van Kreveld, S. A.; Ganssen, G. M.; van der Plicht, J. E.; Melkert, M. M.; Troelstra, S. R.; van der Borg, K.; de Jong, Arie (Department of Geosciences, The University of Arizona, 1995-01-01)
      We quantified the rate of carbonate dissolution with increasing water depth by taking the difference in the carbonate mass accumulation rate of deep (3393-4375 m) core top sediments from the shallowest one (3208 m), which we assumed was unaffected by dissolution. This method depends on high quality 14C dates that we calibrated to calendar years for calculating sedimentation rates. Our results show low (ranging from 0 to 0.3 g cm-2 ka-1) and high (ranging from 1.5 to 1.7 g cm-2 ka-1) carbonate dissolution rates, above and below 4000 m, respectively. Therefore, we interpret the sudden increase in the carbonate dissolution rate at 4000-m water depth to mark the lysocline.
    • A Note Concerning "Location-Dependent Differences in the 14C Content of Wood" by McCormac et al

      Damon, Paul E. (Department of Geosciences, The University of Arizona, 1995-01-01)
    • A Single-Year delta-13C Chronology from Pinus tabulaeformis (Chinese Pine) Tree Rings at Huangling, China

      Leavitt, Steven W.; Yu, Liu; Hughes, Malcolm K.; Rongmo, Liu; Zhisheng, An; Gutierrez, Graciela M.; Danzer, Shelley R.; Xuemei, Shao (Department of Geosciences, The University of Arizona, 1995-01-01)
      Individual rings from 1899-1990 were pooled from four radii of four cross-sections obtained from trees at a forest site near Huangling, north of Xian in north central China. Splits of wood ground to 20-mesh were analyzed independently at both the Xian and Arizona laboratories, using their respective methods for cellulose isolation, combustion and mass-spectrometric analysis. The delta-13C results were highly correlated (r2 = 0.66) and absolute values typically within 0.2-0.3ppm. Inter-tree variability was estimated as 1-1.5 ppm. The Huangling delta-13C curve shows an overall downward trend with year-to-year fluctuations of up to 1.5 ppm superimposed. A subset of delta-13C maxima corresponded with below-normal precipitation and above-normal temperature in May and June, and minima were associated with above-normal precipitation and below-normal temperature in May and June, perhaps signaling early arrival of the East Asian Summer Monsoon. The generally poor climate correlations with all delta-13C values, however, could be a consequence of the fairly mesic environment or of human disturbance. Chronologies of isotopic discrimination (Delta) and Ci/Ca had flat slopes, suggesting the delta-13C trend was driven by global rather than local effects.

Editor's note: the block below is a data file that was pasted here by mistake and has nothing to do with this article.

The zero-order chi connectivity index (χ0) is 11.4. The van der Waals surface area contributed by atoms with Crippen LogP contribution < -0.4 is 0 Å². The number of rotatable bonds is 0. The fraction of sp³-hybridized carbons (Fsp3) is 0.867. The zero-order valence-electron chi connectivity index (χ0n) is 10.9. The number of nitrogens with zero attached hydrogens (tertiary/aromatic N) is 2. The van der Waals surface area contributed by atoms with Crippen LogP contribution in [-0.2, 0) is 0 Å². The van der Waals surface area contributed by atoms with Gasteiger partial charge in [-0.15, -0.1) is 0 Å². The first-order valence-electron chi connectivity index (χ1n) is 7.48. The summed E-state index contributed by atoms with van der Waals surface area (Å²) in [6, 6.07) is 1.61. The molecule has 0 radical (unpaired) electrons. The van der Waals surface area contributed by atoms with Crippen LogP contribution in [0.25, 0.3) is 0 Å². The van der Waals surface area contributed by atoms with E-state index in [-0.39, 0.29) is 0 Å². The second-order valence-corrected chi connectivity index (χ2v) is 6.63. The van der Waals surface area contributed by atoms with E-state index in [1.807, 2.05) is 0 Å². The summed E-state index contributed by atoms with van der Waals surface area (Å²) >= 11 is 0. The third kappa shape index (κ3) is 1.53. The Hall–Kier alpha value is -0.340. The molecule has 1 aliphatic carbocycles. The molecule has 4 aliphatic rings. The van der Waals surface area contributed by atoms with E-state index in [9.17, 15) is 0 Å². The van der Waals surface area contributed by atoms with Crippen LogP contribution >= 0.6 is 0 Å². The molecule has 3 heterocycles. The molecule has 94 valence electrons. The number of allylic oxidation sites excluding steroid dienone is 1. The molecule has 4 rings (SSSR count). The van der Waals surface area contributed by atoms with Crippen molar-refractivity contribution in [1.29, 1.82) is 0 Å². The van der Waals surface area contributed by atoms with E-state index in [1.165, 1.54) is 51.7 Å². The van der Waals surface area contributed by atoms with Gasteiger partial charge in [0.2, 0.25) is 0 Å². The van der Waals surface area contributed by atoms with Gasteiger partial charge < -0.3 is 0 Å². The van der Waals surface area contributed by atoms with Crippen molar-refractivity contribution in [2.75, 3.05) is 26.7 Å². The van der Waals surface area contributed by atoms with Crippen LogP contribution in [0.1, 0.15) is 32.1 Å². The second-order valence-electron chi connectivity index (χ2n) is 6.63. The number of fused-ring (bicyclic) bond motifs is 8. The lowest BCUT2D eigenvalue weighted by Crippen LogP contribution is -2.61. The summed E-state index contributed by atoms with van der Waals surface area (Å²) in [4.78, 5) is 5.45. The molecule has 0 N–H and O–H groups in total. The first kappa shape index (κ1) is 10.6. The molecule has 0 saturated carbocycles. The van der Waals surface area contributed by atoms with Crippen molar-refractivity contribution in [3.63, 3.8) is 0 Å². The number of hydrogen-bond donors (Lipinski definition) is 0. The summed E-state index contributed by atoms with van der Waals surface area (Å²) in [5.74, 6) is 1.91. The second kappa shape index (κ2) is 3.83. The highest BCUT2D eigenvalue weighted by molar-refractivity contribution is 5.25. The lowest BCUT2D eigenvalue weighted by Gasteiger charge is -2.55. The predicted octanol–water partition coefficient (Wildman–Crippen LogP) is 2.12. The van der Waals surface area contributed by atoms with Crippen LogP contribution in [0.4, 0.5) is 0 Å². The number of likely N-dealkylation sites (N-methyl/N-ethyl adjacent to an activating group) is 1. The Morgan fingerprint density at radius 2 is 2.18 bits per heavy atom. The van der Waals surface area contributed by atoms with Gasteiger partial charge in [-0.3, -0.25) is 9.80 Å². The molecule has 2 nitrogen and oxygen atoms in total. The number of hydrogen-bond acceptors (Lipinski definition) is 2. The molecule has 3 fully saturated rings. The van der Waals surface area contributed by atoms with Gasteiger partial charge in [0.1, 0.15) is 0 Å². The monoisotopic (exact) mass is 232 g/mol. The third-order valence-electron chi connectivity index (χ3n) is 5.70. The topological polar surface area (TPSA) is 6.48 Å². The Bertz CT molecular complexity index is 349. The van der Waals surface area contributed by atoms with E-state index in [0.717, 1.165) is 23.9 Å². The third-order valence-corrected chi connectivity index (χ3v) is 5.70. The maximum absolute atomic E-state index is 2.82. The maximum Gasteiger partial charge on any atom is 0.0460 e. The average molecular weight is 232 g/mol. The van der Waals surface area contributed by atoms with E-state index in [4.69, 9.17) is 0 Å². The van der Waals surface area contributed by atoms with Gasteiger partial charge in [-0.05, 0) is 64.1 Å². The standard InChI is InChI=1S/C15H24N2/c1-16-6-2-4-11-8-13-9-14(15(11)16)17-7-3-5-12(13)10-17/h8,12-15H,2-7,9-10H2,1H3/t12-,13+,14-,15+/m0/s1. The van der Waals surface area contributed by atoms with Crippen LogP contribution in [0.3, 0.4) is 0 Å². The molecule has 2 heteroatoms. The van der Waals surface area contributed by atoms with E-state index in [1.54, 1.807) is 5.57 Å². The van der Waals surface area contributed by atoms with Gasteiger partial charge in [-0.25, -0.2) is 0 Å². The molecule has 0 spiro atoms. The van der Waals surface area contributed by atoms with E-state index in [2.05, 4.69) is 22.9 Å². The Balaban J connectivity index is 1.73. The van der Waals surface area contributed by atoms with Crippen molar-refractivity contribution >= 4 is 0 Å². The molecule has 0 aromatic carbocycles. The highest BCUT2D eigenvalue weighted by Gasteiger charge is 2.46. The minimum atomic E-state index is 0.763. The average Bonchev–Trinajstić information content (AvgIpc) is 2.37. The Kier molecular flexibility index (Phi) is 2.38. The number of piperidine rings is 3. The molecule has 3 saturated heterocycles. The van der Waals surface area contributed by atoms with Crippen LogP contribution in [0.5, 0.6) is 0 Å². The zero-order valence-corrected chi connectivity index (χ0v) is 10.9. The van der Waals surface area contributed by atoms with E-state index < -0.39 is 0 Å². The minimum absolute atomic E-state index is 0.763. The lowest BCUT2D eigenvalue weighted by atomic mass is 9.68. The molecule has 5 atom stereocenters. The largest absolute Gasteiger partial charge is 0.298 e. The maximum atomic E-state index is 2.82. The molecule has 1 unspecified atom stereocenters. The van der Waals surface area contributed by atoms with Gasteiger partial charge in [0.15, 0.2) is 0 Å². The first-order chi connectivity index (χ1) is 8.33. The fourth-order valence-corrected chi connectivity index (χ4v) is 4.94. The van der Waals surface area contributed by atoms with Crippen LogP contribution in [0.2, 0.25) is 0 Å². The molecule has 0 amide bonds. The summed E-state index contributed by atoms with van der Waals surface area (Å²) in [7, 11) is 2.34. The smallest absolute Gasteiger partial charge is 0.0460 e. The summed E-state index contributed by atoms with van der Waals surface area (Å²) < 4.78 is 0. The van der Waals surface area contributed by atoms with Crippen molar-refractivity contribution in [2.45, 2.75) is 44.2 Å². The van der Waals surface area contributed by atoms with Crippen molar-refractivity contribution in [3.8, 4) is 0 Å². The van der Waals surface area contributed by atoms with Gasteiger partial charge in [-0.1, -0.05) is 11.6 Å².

• A Survey of Environmental 14C Levels in Hong Kong

      Leung, P. L.; Stokes, M. J.; Qiu, S. H.; Cai, L. Z. (Department of Geosciences, The University of Arizona, 1995-01-01)
      As an industrialized city, Hong Kong annually consumes a large amount of fossil fuel. In addition, the Daya Bay Nuclear Power Plant in Shenzhen, Guangdong Province, has just begun operation 20 km from Hong Kong. These factors suggest that it may be appropriate and significant to examine the variation of atmospheric 14C levels in Hong Kong. We have collected and tested a variety of samples from different parts of Hong Kong; terrestrial annual grasses, marine plants and atmospheric CO2. We measured their 14C activity and compared it with that of cassia oil samples from Guangxi Province, China. The values obtained indicate that environmental 14C levels in the Hong Kong region agree with those found in Guangxi, both of which are significantly higher than the levels predicted by Povinec, Chudy and Sivo (1986).